According to our results,
contrast-enhanced imaging can be considered accurate in pretransplantation staging of HCC as a high radiologic-pathologic correlation was found in the detection of viable tumor and in the assessment of parameters such as number of nodules or diameter of the larger nodule,
which are crucial for HCC staging.
The association between imaging and histopathology in the detection of viable tumor remained also when pretransplantation treatment and in particular TACE (p<0,001) and RITA (p=0,006) had been undertaken before LT.
This result is remarkable as the presence of marginal recurred HCCs around previously treated nodules,
especially lipiodolized nodules,
is known to be one of the most common imaging pitfalls (6).
Accuracy of imaging techniques was 75,4%,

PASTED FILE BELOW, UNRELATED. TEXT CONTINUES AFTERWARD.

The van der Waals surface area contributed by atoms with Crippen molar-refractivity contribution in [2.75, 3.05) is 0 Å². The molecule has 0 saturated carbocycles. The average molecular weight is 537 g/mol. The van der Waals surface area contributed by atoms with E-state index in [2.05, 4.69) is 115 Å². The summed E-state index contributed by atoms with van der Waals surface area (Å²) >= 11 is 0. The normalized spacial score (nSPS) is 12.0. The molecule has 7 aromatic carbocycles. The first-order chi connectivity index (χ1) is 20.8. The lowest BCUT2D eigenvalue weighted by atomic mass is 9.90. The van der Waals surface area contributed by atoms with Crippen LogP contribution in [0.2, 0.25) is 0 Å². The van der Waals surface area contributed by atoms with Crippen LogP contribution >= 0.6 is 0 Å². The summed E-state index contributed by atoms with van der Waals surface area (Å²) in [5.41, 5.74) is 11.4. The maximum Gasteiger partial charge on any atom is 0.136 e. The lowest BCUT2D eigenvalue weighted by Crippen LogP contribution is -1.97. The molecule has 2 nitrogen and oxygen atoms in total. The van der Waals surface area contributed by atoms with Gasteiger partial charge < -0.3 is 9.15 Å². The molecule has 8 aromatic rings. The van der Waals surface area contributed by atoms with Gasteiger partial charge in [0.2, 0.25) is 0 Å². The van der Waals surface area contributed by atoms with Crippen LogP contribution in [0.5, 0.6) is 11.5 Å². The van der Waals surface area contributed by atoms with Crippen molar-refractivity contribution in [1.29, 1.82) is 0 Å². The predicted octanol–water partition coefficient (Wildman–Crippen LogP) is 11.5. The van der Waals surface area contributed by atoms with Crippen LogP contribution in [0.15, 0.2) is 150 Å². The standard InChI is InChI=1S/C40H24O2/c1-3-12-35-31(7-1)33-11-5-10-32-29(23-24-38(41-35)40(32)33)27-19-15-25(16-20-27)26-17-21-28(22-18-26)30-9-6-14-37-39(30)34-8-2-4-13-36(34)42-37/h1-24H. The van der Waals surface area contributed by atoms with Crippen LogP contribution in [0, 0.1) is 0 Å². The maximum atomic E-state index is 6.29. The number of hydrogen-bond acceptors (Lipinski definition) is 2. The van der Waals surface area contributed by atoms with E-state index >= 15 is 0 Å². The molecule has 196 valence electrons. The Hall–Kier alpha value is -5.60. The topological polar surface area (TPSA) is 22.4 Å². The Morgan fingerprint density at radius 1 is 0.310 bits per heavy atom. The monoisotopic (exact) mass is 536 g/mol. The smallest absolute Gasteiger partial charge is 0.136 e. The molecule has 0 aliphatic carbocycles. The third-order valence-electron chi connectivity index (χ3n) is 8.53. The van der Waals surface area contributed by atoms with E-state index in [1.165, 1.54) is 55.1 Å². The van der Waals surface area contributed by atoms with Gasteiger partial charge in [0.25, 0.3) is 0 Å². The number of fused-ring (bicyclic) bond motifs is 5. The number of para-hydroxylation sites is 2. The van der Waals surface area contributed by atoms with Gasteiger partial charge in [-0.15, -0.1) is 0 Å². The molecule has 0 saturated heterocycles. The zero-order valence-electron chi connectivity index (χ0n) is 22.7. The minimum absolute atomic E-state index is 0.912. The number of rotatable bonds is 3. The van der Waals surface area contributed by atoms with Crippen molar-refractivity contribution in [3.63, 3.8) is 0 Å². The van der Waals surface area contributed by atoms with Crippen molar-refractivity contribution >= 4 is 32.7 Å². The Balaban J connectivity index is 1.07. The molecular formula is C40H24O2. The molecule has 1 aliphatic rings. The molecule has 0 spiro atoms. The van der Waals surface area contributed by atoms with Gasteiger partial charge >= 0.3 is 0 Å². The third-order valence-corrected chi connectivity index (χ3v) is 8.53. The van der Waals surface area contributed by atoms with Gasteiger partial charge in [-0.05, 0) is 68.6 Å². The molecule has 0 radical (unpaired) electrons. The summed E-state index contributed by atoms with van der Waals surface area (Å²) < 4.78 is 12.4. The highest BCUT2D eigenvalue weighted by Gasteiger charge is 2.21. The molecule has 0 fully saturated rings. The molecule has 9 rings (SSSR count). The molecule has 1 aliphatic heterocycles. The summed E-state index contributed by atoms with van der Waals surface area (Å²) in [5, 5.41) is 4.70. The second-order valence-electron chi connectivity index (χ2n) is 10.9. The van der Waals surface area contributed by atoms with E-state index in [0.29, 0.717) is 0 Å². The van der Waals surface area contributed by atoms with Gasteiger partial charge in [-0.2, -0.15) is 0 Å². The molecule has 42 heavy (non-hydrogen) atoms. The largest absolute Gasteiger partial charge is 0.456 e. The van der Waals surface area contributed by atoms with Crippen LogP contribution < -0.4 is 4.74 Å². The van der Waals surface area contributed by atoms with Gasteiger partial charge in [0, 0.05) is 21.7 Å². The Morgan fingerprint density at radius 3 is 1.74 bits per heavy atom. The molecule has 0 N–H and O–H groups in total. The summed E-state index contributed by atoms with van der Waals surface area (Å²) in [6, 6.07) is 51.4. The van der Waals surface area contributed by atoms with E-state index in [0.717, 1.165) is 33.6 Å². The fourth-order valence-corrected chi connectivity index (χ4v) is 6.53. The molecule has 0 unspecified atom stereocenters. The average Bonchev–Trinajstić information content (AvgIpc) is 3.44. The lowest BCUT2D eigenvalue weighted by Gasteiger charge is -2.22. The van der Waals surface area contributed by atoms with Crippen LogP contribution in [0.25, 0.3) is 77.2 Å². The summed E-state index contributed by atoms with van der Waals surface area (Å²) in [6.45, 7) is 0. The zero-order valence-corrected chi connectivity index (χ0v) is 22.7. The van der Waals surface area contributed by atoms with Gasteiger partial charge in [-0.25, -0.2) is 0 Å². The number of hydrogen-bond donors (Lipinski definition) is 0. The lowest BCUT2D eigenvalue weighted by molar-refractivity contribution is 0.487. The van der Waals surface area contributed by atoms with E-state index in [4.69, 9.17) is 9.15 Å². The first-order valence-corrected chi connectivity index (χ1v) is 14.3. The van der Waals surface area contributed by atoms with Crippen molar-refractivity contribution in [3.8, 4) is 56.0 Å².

with no substantial difference between MDCT (75,4%) and MRI (75,7%).
Comparatively with previous studies which evaluated MDCT and dynamic MRI with extracellular contrast agents,
imaging sensitivity was 81,6%,
with a slight difference between MDCT (82,35%) and MRI (78,26%)(3-5).
In our population the tumor recurrence rate was 13,7%,
which is similar to the rates observed in other studies with comparable follow-up period and in which Milan selection criteria were adopted (7).
Potential imaging and pathological predictive factors for HCC recurrence after LT have been previously investigated.
The most important significant predictive factors included tumor size and vascular invasion,
while the role of microsatellitosis,
poor histological differentiation and number of nodules is still controversial (7-9).
In our study,
imaging and pathological features which were associated in univariate analysis with recurrence after LT were the presence of viable tumor,
> 3 viable nodules ,
> 3 cm diameter of largest nodule,
>5 cm overall viable tumor size,
whereas other pathological predictive factors for recurrence were bilobar distribution,
combined HCC-cholangiocarcinoma type,
differentiation grade > 1,
contact between tumor and hepatic capsule,
micro- or macro-vascular invasion and microsatellitosis.